A large burden of cancer morbidity and mortality is potentially preventable by changes in personal health behaviors. Health behavior advice (HBA) by primary care physicians, who provide basic health care to most Americans, holds great promise as a strategy to alter cancer-related health behaviors and to reduce morbidity and mortality. One potentially powerful strategy is the use of illness visits as a 'teachable moment'(TM) for health behavior change. Our in-depth analysis of audio recorded physician-patient interactions has led to new discoveries of the communication elements of a TM. First, effective TM's involve linking a health behavior to a salient patient problem and positioning the health behavior as a problem. Persuasion is accomplished by suggesting that changing the health behavior will improve the patient's salient concern. If done skillfully, the patient accepts the portrayal of the health behavior as a relevant problem and exhibits uptake of the health behavior change talk, possibly expressing a commitment to change. Our data reveal that TMs occur in 20% of health behavior discussions between physician and patient. More frequent (43%) , however, are TM 'attempts'which fail to engage the patient. These attempts lack two essential aspects of good patient-centered advice 1) eliciting the patient's readiness to change and 2) responding in alignment with the patient's expressed stage of change. We also observed 'missed opportunities'(20%) where the health behavior advice failed to link to a salient patient concern. Therefore, the goal of this randomized trial is to test an intervention that trains clinicians to integrate the use of TMs with the key skills of motivational interviewing tailored to address smoking and weight management in the outpatient visit setting. This goal will be accomplished using a group randomized trial of 32 clinicians (1920 patients) and a crossover study design. The initial Brief Teachable Moment Skills (B- TEAMS) intervention will focus on smoking cessation as the health behavior topic. At the crossover point, the delayed intervention group will receive the B-TEAMS intervention but with a focus on weight management. B-TEAMS involves multiple modalities including skills-based training, practice with standardized patients and on-site coaching. Video recordings of visits with patients who smoke or are obese will be used to assess both intervention and control clinicians'health behavior change strategies at baseline and post intervention. Patient surveys will be used to assess the effect of the observed health behavior change strategies on immediate and short-term patient outcomes. Leveraging clinicians'naturally- occurring health behavior change strategies by fostering the development of more effective communication skills has great potential to enhance patient health behavior change. This study will test this strategy and generate rich data about its effectiveness and how it is tailored by physicians in practice for both smoking and weight management;two important risk factors for cancer and other devastating chronic diseases.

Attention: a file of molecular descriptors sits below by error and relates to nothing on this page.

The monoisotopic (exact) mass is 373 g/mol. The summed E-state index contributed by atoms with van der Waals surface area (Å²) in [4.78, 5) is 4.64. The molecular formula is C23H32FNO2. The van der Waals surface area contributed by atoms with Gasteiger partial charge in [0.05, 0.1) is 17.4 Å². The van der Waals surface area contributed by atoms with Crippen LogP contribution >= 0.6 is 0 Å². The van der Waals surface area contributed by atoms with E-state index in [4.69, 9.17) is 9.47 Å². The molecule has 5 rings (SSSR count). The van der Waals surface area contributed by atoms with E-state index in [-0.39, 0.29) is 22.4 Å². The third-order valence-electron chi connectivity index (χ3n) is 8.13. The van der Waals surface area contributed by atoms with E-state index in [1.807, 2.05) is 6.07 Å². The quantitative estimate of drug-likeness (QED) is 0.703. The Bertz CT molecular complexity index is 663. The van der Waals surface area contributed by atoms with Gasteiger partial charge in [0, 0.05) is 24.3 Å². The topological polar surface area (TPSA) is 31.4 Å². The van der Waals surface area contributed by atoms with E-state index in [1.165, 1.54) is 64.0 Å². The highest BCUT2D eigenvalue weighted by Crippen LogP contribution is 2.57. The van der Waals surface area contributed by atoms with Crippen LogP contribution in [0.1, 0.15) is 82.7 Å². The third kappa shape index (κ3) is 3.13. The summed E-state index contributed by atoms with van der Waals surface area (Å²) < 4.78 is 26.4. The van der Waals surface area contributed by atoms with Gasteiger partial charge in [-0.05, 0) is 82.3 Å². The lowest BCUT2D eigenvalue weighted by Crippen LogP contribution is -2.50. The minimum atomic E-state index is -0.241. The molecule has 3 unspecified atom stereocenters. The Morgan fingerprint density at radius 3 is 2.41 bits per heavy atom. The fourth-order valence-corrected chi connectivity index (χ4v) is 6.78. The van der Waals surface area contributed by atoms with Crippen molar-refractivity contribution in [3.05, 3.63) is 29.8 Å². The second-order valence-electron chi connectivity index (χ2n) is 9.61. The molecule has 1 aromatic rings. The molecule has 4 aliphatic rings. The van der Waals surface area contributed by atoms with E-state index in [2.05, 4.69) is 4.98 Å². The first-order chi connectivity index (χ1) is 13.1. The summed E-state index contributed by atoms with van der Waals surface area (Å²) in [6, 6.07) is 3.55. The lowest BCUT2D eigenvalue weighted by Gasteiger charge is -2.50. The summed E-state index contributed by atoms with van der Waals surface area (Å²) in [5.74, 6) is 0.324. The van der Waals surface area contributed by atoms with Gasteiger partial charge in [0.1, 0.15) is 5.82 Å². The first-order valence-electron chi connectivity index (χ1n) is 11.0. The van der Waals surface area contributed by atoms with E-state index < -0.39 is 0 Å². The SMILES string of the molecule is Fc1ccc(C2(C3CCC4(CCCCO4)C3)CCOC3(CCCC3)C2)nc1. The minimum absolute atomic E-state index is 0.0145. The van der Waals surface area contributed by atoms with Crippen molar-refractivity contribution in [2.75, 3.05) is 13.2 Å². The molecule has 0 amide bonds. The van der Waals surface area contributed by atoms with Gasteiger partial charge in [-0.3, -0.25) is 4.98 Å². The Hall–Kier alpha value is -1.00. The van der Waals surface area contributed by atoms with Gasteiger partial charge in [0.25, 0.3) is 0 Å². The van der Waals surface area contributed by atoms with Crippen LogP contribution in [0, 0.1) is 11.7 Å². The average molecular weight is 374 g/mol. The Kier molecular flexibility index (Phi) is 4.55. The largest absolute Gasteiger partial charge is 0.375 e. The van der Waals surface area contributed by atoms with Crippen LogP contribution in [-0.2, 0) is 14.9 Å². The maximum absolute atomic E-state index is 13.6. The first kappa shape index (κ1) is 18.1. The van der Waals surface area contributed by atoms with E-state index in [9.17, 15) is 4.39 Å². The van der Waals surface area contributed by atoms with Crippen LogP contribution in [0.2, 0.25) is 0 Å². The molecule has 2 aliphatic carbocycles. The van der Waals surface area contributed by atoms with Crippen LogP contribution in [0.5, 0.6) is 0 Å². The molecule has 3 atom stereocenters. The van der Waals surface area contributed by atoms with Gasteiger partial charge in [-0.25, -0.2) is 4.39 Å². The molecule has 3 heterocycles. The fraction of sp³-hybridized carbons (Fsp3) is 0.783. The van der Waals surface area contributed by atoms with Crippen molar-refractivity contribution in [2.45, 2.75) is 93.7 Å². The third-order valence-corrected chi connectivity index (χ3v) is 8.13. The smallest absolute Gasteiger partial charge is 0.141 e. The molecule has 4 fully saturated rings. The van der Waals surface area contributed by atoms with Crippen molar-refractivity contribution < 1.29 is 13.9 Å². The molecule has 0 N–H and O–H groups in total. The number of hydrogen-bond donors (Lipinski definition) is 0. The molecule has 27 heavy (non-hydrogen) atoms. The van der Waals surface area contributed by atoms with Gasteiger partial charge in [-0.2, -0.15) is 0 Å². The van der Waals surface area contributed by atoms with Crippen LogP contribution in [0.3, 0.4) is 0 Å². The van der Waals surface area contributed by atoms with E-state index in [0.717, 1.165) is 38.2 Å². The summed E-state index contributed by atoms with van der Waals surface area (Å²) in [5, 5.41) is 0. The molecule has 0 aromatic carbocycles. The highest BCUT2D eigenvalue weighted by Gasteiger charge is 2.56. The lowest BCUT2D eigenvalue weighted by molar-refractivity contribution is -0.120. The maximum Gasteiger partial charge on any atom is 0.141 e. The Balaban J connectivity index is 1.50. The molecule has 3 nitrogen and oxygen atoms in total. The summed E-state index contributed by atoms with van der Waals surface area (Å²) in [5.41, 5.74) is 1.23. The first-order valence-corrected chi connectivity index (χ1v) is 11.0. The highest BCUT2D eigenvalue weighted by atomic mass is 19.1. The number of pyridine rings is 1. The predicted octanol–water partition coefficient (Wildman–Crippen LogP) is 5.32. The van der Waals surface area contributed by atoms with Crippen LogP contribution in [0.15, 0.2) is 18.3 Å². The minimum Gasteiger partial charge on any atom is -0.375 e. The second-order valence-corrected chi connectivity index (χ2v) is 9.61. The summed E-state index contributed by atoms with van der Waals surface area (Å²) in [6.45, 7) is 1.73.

This project will teach primary care physicians skills to improve their communication with patients when addressing talk about quitting smoking or managing weight. The approach is designed to enhance what physicians naturally do well by adding patient-centered listening skills, and thus is likely to be effective.
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